Tuesday, 29 March 2016

Trying some ideas for a new project

When you look at the natural world, and particularly when you look at it under a microscope, it starts to look very abstract.

This image, for example, isn't a piece of contemporary art, it's a cross section of bone seen under a microscope.



Compact bone, from human femur. Bone is made up of two types of tissue: the compact bone forms a shell around the spongy cancellous bone that makes up the marrow space in the centre. Compact bone provides strength and rigidity and is solid in appearance. It is composed of a layered matrix of organic substances and inorganic salts that form around an intricate network of vasculature called Haversian canals.  Credit: Ivor Mason, KCL, Wellcome Images.:
Image from Wellcome.ac.uk


This is the same thing at an even greater magnification.  These round structures with the little holes in the middle are called osteons, which are essentially the building blocks of bone.



COMPACT BONE. in electron microscope. looks like weird sand dunes. central hole, haversian canal obvious. lacuna are the tinier holes:
Image from Psmicrographs.co.uk.

I've been playing around with three little panels showing cross sections of a femur at progressively greater levels of magnification.





Panel number one is a cross section showing the compact bone around the outside, and the spongy bone in the center of the femur where the marrow sits.  This piece is made from paper and plaster.







The next one is all paper, and shows the osteons in the compact bone, like that second picture I showed in this post.  It's very much a work in progress at this stage, but hopefully you can get some idea of what it will be like.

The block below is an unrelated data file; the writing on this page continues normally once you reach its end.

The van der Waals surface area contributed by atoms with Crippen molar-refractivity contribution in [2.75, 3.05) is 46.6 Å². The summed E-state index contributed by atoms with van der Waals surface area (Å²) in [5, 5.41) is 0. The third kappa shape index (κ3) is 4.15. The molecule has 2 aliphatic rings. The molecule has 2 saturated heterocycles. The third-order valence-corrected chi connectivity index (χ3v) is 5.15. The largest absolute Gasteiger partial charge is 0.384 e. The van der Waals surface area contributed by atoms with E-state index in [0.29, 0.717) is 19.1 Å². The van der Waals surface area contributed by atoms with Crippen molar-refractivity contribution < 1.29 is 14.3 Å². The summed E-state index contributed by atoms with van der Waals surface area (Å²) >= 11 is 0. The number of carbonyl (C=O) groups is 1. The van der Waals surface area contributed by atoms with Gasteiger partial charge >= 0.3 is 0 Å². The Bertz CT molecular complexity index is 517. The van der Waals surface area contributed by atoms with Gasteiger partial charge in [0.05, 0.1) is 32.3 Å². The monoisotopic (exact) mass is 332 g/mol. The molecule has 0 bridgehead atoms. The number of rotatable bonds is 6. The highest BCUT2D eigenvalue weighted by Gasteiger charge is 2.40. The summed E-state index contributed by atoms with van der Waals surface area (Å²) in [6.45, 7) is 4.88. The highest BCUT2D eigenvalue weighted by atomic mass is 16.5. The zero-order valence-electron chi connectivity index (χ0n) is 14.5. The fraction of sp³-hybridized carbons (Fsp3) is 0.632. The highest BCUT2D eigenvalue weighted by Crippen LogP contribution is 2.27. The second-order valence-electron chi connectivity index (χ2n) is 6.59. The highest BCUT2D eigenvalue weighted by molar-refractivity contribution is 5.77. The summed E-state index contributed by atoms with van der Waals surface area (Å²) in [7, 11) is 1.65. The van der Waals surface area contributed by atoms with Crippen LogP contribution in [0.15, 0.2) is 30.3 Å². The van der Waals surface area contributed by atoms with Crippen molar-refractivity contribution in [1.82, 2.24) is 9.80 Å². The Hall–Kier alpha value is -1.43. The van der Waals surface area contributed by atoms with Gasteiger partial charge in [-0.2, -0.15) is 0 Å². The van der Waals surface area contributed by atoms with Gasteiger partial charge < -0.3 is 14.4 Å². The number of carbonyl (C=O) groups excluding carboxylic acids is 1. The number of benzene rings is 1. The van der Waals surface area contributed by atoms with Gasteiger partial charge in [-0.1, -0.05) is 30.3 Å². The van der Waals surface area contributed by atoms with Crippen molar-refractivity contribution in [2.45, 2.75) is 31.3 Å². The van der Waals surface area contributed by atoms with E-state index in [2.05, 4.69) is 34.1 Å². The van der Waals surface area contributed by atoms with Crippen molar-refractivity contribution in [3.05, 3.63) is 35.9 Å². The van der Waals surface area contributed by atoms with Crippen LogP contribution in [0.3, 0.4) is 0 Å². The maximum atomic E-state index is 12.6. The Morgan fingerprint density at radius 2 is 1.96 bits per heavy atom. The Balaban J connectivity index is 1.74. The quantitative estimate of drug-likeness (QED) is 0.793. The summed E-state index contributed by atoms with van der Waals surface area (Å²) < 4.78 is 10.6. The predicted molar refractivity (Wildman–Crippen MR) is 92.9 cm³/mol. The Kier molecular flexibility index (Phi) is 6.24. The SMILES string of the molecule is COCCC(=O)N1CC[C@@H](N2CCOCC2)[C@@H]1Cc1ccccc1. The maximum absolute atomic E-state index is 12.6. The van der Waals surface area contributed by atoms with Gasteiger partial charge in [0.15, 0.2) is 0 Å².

I'll talk about the third panel another time, because so far I don't really have anything there to talk about.  What I'd like to achieve is something that captures the abstract look of bone structure under a microscope - something that's all about colour and shape. 

Sunday, 20 March 2016

Just for fun

No, I haven't abandoned this blog, nor have I stopped making sculpture.   I've just been really,  really slack about posting.  For reasons that aren't entirely clear to me I've been having something of a creative dry spell and I have a largish project that I started on, but which just doesn't seem to be coming together.  Eventually I thought screw it, I'll just play around with some fun things instead.

One result of this was a number of little paper beads made to look like shark vertebrae.




Shark vertebrae have a really cool texture along the side, made from tiny bone septa (ridges).  This is primarily what attracts me to them; the texture is interesting and I wanted to see if I could reproduce it in paper.




For comparison, here are some real shark vertebrae.  The little holes you see in the picture are where the vertebral spines would have attached when the shark was alive.  I included vertebral spines on the ones I made.


Image found here.